This absorbability is evident in solubility. For example, small-molecular weight ligands, such as amino acids and other organic acids, can increase solubility and facilitate absorption; In liquid supplements, minerals are already dissolved and therefore are immediately bioavailable. Furthermore, the liquid supplements usually are acidic; specifically, they are formulated to contain citric acid, ascorbic acid, and other substances that increase the bioavailability of minerals, such as carbohydrates (glucose, lactose), polyols (sorbitol), amino acids (arginine, lysine), vegetable gums, peptides, and emulsifying agents. Solid vitamin-mineral preparations instead contain inert excipients and are usually buffered so as not to cause gastric discomfort on ingestion, although this may reduce mineral bioavailability.

The bioavailability of a mineral in the body is governed by multiple factors, including body stores, hormonal regulation, the chemical form of the nutrient, and concomitant nutrient intake. There are few controlled clinical studies that examine the composition, efficacy, absorbability, or other properties of mineral supplements. There are, however, biochemical reviews of the properties of colloidal minerals that conclude that they are more bioavailable than minerals in other forms. That conclusion is consistent with the applicable principles of biochemistry discussed above.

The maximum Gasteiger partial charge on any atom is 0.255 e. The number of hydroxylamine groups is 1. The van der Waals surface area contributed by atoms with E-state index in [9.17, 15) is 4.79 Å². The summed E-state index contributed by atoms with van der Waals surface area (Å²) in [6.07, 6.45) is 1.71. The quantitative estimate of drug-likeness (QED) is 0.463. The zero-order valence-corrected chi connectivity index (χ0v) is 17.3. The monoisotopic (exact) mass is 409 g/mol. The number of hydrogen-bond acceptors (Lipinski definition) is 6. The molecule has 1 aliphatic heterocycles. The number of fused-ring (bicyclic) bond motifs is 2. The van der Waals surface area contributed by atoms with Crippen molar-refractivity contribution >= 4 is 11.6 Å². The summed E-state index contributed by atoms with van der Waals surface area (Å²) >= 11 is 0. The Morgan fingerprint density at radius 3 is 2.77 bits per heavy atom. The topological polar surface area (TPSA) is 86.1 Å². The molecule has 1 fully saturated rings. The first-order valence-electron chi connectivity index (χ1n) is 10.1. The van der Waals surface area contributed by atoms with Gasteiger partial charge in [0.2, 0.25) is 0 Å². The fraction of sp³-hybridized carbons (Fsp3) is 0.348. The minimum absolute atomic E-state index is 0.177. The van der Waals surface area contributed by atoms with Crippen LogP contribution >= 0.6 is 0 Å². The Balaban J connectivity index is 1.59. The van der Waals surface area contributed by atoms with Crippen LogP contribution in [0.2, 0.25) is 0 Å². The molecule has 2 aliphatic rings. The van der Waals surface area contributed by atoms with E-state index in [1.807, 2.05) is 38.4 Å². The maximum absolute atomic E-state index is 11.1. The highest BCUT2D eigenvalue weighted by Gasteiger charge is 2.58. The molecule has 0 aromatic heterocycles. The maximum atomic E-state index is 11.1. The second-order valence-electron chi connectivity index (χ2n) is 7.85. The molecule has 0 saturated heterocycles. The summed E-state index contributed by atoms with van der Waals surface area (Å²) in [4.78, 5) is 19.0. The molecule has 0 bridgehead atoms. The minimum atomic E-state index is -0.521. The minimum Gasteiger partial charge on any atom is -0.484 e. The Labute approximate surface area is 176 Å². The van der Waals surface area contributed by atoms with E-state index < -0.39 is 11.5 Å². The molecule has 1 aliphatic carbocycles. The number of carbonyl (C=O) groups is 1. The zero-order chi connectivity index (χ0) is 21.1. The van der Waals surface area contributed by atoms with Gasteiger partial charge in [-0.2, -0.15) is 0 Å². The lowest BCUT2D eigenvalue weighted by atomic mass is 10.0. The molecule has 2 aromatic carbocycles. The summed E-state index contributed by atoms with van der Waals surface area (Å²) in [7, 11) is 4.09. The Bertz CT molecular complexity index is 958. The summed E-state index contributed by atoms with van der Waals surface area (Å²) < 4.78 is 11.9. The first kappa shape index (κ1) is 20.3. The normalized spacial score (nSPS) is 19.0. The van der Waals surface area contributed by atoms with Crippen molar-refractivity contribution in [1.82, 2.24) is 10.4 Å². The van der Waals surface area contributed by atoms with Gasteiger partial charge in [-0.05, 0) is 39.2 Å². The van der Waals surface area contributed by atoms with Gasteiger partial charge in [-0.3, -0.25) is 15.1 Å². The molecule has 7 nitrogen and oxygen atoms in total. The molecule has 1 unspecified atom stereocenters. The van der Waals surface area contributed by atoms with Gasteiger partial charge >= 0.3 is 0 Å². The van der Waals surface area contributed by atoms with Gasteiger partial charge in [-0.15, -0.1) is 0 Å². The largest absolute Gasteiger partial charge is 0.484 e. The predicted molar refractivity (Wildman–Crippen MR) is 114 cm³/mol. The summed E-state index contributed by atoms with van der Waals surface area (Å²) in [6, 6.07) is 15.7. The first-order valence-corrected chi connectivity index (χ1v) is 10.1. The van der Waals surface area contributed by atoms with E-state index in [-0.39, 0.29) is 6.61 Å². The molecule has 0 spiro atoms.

Commercial supplements of minerals are available in a wide variety of forms. The time required for absorption affects their absorbability. These include isolated compounds such as inorganic salts, organic salts, amino acid chelates and a yeast form. Bioavailability of trace elements has been studied in long-term animal supplementation (3-4 weeks) studies by measuring the trace element in liver, blood, serum or plasma and comparing the slope of the dose-concentration plots. A preliminary depletion is usually performed using trace element deficient food. In short-term experiments, the area under the blood, serum or plasma concentration-time curve is used to compare bioavailabilities after a single dose of the test substance is given. In laboratory studies, examination of the blood concentration-time curves for short-term human experiments involving selenium, zinc and copper revealed that the yeast form was more slowly absorbed, i.e., took longer to reach its maximum concentration, and was thus more bioavailable.